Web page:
Over the last few years, JHU has substantially increased its commitment to the career development of its graduate students. There are numerous opportunities for you to grow both as a researcher & teacher and to prepare yourself for careers beyond the academic path. You need to take the initiative to make use of these resources though, and the first step is to make yourself aware of the programs that are available.

  1. Prof. Kevin Schlaufman is the Physics and Astronomy Department non-academic career advisor.  The non-academic career advisor is a faculty member dedicated to the preparation of both undergraduate and graduate students for careers outside of academic physics and astronomy. The non-academic career advisor serves as a first faculty point-of-contact for students interested in exploring non-academic careers, searching for internships, or seeking full-time employment after graduation. The advisor works closely with the Life Design Lab at Homewood (i.e., the career center), the JHU chapter of the Society of Physics Students (SPS), and the Physics and Astronomy Graduate Students (PAGS) association to organize physics and astronomy-specific career development activities. The advisor also serves a liaison between the department and its advisory council on issues related to non-academic career development.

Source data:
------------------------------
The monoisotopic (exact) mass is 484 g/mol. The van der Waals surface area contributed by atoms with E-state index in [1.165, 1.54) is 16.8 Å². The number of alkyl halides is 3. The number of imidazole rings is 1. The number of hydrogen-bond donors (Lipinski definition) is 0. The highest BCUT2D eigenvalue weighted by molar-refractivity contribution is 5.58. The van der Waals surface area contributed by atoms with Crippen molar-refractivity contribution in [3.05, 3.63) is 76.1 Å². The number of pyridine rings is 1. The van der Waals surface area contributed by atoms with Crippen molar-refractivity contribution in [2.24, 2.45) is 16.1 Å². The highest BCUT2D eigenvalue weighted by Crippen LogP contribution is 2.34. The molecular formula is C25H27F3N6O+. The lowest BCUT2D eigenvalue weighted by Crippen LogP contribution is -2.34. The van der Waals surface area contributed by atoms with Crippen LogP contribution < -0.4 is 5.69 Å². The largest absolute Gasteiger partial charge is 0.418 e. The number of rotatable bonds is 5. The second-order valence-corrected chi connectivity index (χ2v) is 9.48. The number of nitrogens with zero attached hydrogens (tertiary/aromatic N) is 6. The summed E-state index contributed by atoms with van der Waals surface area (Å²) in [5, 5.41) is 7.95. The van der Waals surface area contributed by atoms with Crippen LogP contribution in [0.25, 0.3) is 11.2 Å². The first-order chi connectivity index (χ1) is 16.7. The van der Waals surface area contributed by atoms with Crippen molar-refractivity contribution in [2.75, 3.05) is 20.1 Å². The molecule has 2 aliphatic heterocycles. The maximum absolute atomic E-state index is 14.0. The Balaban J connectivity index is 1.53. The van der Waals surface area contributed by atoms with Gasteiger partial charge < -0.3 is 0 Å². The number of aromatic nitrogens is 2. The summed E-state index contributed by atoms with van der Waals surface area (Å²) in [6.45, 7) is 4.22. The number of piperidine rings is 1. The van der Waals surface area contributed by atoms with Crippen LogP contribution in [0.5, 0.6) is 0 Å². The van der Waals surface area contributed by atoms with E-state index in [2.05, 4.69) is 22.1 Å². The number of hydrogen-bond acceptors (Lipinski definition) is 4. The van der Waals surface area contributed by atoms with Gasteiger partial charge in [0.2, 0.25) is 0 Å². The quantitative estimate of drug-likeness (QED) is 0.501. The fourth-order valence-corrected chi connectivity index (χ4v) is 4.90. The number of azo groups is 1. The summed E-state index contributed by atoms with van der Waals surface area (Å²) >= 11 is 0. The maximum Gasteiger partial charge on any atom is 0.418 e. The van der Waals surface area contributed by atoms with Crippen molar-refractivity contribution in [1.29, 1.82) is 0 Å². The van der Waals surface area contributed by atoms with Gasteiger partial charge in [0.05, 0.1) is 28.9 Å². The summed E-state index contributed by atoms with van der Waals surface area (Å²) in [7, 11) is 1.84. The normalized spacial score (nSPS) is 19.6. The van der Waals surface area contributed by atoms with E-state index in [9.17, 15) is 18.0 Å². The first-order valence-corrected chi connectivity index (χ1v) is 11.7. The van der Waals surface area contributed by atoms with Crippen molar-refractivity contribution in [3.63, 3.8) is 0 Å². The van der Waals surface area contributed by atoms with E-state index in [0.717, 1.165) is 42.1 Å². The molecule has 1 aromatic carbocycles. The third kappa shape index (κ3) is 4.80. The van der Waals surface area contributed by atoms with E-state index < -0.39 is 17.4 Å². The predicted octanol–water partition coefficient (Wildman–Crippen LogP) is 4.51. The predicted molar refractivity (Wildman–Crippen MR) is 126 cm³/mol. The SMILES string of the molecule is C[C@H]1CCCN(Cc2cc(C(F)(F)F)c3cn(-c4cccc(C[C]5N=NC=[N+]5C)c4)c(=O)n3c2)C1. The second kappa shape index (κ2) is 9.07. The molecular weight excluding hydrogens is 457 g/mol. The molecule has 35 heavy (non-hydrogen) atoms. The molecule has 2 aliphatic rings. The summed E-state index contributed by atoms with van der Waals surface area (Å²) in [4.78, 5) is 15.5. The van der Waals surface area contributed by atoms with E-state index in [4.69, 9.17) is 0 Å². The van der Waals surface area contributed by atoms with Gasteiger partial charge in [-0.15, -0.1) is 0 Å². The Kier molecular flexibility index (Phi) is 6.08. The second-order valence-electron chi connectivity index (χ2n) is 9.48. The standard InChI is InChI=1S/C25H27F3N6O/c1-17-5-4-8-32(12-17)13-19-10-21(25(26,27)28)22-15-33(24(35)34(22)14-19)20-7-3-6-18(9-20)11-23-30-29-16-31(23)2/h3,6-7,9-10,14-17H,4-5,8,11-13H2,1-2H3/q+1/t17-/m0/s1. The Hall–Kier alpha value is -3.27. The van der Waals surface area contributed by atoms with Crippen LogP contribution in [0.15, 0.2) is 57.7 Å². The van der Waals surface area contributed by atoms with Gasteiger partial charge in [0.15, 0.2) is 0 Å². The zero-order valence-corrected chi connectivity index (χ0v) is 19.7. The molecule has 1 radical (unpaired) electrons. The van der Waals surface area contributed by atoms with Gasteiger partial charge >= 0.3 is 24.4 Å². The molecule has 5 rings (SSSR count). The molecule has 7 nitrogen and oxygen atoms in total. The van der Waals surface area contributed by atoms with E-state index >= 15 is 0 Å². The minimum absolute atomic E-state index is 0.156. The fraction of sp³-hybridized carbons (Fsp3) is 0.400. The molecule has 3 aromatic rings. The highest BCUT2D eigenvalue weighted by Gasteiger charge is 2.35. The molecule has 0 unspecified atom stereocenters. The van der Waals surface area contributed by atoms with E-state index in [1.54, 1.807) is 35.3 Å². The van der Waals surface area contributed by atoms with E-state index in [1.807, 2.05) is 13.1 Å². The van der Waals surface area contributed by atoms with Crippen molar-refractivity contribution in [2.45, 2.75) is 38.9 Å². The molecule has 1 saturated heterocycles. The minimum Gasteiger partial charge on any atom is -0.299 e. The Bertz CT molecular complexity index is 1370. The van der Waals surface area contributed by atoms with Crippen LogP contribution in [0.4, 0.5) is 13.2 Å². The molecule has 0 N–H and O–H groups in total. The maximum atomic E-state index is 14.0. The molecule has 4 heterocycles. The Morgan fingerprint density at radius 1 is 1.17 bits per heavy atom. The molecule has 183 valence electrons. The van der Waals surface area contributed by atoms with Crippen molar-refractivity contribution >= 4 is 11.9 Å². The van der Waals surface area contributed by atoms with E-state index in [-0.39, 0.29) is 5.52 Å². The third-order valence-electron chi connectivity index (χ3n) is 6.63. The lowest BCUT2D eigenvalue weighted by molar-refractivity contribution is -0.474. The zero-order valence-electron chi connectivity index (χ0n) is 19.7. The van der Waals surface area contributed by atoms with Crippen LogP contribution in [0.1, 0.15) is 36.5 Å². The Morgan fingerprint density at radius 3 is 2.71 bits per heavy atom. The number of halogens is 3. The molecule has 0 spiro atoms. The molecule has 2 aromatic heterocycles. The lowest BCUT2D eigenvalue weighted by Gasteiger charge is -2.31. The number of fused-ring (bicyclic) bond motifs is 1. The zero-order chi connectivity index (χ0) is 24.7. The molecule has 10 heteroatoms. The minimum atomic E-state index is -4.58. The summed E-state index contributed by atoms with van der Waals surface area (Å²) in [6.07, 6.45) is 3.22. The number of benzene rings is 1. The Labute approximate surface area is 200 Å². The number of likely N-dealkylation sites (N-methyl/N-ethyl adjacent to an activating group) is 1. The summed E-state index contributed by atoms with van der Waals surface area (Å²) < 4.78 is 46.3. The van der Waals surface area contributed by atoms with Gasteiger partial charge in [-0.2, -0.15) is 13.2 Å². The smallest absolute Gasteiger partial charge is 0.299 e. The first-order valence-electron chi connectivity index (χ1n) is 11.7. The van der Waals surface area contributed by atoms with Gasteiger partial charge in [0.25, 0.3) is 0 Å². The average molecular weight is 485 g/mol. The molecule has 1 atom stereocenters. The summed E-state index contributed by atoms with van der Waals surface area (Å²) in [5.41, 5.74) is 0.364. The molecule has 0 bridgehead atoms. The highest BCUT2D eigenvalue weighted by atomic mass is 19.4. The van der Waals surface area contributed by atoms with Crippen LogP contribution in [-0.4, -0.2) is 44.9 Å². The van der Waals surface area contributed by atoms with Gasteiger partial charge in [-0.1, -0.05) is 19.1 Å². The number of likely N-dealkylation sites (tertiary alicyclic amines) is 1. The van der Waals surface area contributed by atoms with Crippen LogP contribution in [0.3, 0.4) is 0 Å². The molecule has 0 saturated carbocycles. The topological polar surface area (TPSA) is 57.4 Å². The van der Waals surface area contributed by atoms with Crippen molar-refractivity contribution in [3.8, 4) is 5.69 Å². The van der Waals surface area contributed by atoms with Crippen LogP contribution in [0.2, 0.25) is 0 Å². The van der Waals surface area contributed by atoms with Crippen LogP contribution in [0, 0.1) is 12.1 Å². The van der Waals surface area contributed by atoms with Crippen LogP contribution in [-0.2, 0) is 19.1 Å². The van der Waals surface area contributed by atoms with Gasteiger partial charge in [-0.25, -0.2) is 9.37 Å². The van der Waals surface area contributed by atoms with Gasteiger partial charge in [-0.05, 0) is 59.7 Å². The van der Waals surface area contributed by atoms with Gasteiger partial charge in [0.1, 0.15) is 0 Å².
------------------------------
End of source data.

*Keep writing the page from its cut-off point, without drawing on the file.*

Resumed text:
2. The Life Design Lab at Homewood (i.e., the career center) offer a comprehensive suite of career development resources for PhD students.
  3. The Whiting School of Engineering’s Center for Leadership Education has a Professional Development Program offers an ensemble of career development modules each academic semester. You can register for these modules in SIS and they’re free of charge to currently enrolled PhD students.
  4. The School of Medicine’s Professional Development and Career Office offers a large number of career exploration and development opportunities. They even provide internships exclusively for JHU PhD students in the Baltimore-Washington area in intellectual property, science communication, and science policy.
  5. The JHU Center for Teaching Excellence and Innovation offers a credential-bearing teaching academy program. The program leads to a certificate that can be listed on your CV that can establish to hiring committees that you’re serious about teaching effectively.

All of these programs are valuable resources. You should take some time to explore these offerings and decide if any of them are right for you and your own career goals. Please contact the department’s non-academic career advisor to talk one-on-one about any of these programs or anything else related to non-academic career development.